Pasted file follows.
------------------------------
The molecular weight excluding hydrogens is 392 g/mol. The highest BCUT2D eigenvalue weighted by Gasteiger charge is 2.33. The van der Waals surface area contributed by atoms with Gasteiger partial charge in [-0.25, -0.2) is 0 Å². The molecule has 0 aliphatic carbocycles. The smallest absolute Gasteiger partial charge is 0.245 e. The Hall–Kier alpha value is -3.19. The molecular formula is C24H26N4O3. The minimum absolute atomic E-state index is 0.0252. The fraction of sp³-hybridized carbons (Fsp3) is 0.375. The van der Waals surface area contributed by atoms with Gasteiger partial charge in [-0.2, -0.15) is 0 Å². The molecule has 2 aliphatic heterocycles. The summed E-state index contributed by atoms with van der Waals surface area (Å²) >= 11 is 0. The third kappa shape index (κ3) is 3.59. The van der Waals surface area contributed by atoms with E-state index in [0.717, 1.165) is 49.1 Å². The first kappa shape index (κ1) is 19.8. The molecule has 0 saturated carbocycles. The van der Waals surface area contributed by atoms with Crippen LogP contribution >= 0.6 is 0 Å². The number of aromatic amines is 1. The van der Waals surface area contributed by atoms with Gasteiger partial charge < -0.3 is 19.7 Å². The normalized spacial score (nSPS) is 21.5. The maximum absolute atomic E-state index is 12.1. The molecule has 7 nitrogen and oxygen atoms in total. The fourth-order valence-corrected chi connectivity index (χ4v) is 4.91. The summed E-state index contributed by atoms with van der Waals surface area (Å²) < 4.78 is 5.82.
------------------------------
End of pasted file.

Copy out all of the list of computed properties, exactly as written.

The molecular weight excluding hydrogens is 392 g/mol. The highest BCUT2D eigenvalue weighted by Gasteiger charge is 2.33. The van der Waals surface area contributed by atoms with Gasteiger partial charge in [-0.25, -0.2) is 0 Å². The molecule has 0 aliphatic carbocycles. The smallest absolute Gasteiger partial charge is 0.245 e. The Hall–Kier alpha value is -3.19. The molecular formula is C24H26N4O3. The minimum absolute atomic E-state index is 0.0252. The fraction of sp³-hybridized carbons (Fsp3) is 0.375. The van der Waals surface area contributed by atoms with Gasteiger partial charge in [-0.2, -0.15) is 0 Å². The molecule has 2 aliphatic heterocycles. The summed E-state index contributed by atoms with van der Waals surface area (Å²) >= 11 is 0. The third kappa shape index (κ3) is 3.59. The van der Waals surface area contributed by atoms with E-state index in [0.717, 1.165) is 49.1 Å². The first kappa shape index (κ1) is 19.8. The molecule has 0 saturated carbocycles. The van der Waals surface area contributed by atoms with Crippen LogP contribution >= 0.6 is 0 Å². The number of aromatic amines is 1. The van der Waals surface area contributed by atoms with Gasteiger partial charge < -0.3 is 19.7 Å². The normalized spacial score (nSPS) is 21.5. The maximum absolute atomic E-state index is 12.1. The molecule has 7 nitrogen and oxygen atoms in total. The fourth-order valence-corrected chi connectivity index (χ4v) is 4.91. The summed E-state index contributed by atoms with van der Waals surface area (Å²) < 4.78 is 5.82.